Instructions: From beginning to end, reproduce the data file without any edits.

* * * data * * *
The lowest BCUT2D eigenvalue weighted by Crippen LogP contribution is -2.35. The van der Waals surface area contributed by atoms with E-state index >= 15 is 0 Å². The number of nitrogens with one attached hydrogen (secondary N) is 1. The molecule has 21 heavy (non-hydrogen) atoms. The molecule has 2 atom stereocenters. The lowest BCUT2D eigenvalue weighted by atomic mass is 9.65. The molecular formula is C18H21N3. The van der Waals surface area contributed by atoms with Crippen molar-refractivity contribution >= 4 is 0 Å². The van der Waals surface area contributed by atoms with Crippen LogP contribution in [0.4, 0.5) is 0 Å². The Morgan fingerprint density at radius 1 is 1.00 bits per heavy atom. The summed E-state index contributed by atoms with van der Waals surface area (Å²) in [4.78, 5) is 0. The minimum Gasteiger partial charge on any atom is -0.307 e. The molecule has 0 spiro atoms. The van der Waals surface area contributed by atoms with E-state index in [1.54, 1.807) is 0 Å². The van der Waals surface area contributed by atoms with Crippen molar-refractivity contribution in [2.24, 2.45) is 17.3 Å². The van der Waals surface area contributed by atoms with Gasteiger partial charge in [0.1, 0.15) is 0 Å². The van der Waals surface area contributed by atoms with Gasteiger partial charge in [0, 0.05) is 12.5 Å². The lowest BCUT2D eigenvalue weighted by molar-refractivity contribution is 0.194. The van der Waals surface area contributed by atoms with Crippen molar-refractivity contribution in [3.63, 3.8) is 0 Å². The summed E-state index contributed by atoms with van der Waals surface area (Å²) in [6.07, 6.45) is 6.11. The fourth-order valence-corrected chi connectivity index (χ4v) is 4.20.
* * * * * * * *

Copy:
The lowest BCUT2D eigenvalue weighted by Crippen LogP contribution is -2.35. The van der Waals surface area contributed by atoms with E-state index >= 15 is 0 Å². The number of nitrogens with one attached hydrogen (secondary N) is 1. The molecule has 21 heavy (non-hydrogen) atoms. The molecule has 2 atom stereocenters. The lowest BCUT2D eigenvalue weighted by atomic mass is 9.65. The molecular formula is C18H21N3. The van der Waals surface area contributed by atoms with Crippen molar-refractivity contribution >= 4 is 0 Å². The van der Waals surface area contributed by atoms with Crippen LogP contribution in [0.4, 0.5) is 0 Å². The Morgan fingerprint density at radius 1 is 1.00 bits per heavy atom. The summed E-state index contributed by atoms with van der Waals surface area (Å²) in [4.78, 5) is 0. The minimum Gasteiger partial charge on any atom is -0.307 e. The molecule has 0 spiro atoms. The van der Waals surface area contributed by atoms with E-state index in [1.54, 1.807) is 0 Å². The van der Waals surface area contributed by atoms with Crippen molar-refractivity contribution in [2.24, 2.45) is 17.3 Å². The van der Waals surface area contributed by atoms with Gasteiger partial charge in [0.1, 0.15) is 0 Å². The van der Waals surface area contributed by atoms with Gasteiger partial charge in [0, 0.05) is 12.5 Å². The lowest BCUT2D eigenvalue weighted by molar-refractivity contribution is 0.194. The van der Waals surface area contributed by atoms with Crippen molar-refractivity contribution in [3.63, 3.8) is 0 Å². The summed E-state index contributed by atoms with van der Waals surface area (Å²) in [6.07, 6.45) is 6.11. The fourth-order valence-corrected chi connectivity index (χ4v) is 4.20.